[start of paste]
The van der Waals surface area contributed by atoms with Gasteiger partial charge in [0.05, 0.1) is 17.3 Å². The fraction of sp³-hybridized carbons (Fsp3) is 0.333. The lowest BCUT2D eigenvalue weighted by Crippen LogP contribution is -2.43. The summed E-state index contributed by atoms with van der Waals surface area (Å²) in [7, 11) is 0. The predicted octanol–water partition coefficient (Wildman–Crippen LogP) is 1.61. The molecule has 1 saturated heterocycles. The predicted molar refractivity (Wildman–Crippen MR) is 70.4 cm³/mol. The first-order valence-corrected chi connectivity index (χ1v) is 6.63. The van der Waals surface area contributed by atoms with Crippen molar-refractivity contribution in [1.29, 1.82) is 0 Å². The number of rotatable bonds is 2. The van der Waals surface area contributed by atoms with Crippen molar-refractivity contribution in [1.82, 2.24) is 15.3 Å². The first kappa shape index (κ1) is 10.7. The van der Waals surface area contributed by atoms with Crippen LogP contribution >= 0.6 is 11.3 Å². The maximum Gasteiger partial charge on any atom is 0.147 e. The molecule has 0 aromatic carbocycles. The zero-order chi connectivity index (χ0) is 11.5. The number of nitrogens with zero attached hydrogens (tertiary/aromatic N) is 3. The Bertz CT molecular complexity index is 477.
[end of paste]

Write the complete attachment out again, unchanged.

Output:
The van der Waals surface area contributed by atoms with Gasteiger partial charge in [0.05, 0.1) is 17.3 Å². The fraction of sp³-hybridized carbons (Fsp3) is 0.333. The lowest BCUT2D eigenvalue weighted by Crippen LogP contribution is -2.43. The summed E-state index contributed by atoms with van der Waals surface area (Å²) in [7, 11) is 0. The predicted octanol–water partition coefficient (Wildman–Crippen LogP) is 1.61. The molecule has 1 saturated heterocycles. The predicted molar refractivity (Wildman–Crippen MR) is 70.4 cm³/mol. The first-order valence-corrected chi connectivity index (χ1v) is 6.63. The van der Waals surface area contributed by atoms with Crippen molar-refractivity contribution in [1.29, 1.82) is 0 Å². The number of rotatable bonds is 2. The van der Waals surface area contributed by atoms with Crippen molar-refractivity contribution in [1.82, 2.24) is 15.3 Å². The first kappa shape index (κ1) is 10.7. The van der Waals surface area contributed by atoms with Crippen LogP contribution >= 0.6 is 11.3 Å². The maximum Gasteiger partial charge on any atom is 0.147 e. The molecule has 0 aromatic carbocycles. The zero-order chi connectivity index (χ0) is 11.5. The number of nitrogens with zero attached hydrogens (tertiary/aromatic N) is 3. The Bertz CT molecular complexity index is 477.